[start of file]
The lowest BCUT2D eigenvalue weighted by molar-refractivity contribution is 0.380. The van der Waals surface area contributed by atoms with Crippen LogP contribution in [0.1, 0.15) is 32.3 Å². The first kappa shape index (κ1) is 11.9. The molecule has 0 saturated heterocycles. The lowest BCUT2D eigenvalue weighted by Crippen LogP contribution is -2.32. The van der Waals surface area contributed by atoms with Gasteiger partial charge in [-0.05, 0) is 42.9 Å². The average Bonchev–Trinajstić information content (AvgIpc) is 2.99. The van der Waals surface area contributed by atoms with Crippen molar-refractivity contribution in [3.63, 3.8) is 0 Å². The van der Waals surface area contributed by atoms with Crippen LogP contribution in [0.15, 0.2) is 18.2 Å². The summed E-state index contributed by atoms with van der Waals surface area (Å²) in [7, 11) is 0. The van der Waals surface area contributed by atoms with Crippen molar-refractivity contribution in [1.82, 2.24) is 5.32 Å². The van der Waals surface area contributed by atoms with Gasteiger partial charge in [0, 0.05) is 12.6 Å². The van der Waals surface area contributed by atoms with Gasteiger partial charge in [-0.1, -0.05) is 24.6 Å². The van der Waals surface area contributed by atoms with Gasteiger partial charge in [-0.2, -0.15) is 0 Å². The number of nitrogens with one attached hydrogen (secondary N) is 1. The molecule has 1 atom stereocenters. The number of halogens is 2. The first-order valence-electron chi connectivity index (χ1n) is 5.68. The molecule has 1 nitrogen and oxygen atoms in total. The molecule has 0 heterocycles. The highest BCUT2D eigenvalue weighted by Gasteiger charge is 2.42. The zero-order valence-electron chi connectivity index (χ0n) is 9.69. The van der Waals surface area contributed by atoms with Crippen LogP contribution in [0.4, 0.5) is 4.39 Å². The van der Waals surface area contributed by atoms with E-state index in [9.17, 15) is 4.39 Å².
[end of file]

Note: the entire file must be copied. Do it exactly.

The lowest BCUT2D eigenvalue weighted by molar-refractivity contribution is 0.380. The van der Waals surface area contributed by atoms with Crippen LogP contribution in [0.1, 0.15) is 32.3 Å². The first kappa shape index (κ1) is 11.9. The molecule has 0 saturated heterocycles. The lowest BCUT2D eigenvalue weighted by Crippen LogP contribution is -2.32. The van der Waals surface area contributed by atoms with Gasteiger partial charge in [-0.05, 0) is 42.9 Å². The average Bonchev–Trinajstić information content (AvgIpc) is 2.99. The van der Waals surface area contributed by atoms with Crippen molar-refractivity contribution in [3.63, 3.8) is 0 Å². The van der Waals surface area contributed by atoms with Crippen LogP contribution in [0.15, 0.2) is 18.2 Å². The summed E-state index contributed by atoms with van der Waals surface area (Å²) in [7, 11) is 0. The van der Waals surface area contributed by atoms with Crippen molar-refractivity contribution in [1.82, 2.24) is 5.32 Å². The van der Waals surface area contributed by atoms with Gasteiger partial charge in [0, 0.05) is 12.6 Å². The van der Waals surface area contributed by atoms with Gasteiger partial charge in [-0.1, -0.05) is 24.6 Å². The van der Waals surface area contributed by atoms with Gasteiger partial charge in [-0.2, -0.15) is 0 Å². The number of nitrogens with one attached hydrogen (secondary N) is 1. The molecule has 1 atom stereocenters. The number of halogens is 2. The first-order valence-electron chi connectivity index (χ1n) is 5.68. The molecule has 1 nitrogen and oxygen atoms in total. The molecule has 0 heterocycles. The highest BCUT2D eigenvalue weighted by Gasteiger charge is 2.42. The zero-order valence-electron chi connectivity index (χ0n) is 9.69. The van der Waals surface area contributed by atoms with Crippen LogP contribution in [0.4, 0.5) is 4.39 Å². The van der Waals surface area contributed by atoms with E-state index in [9.17, 15) is 4.39 Å².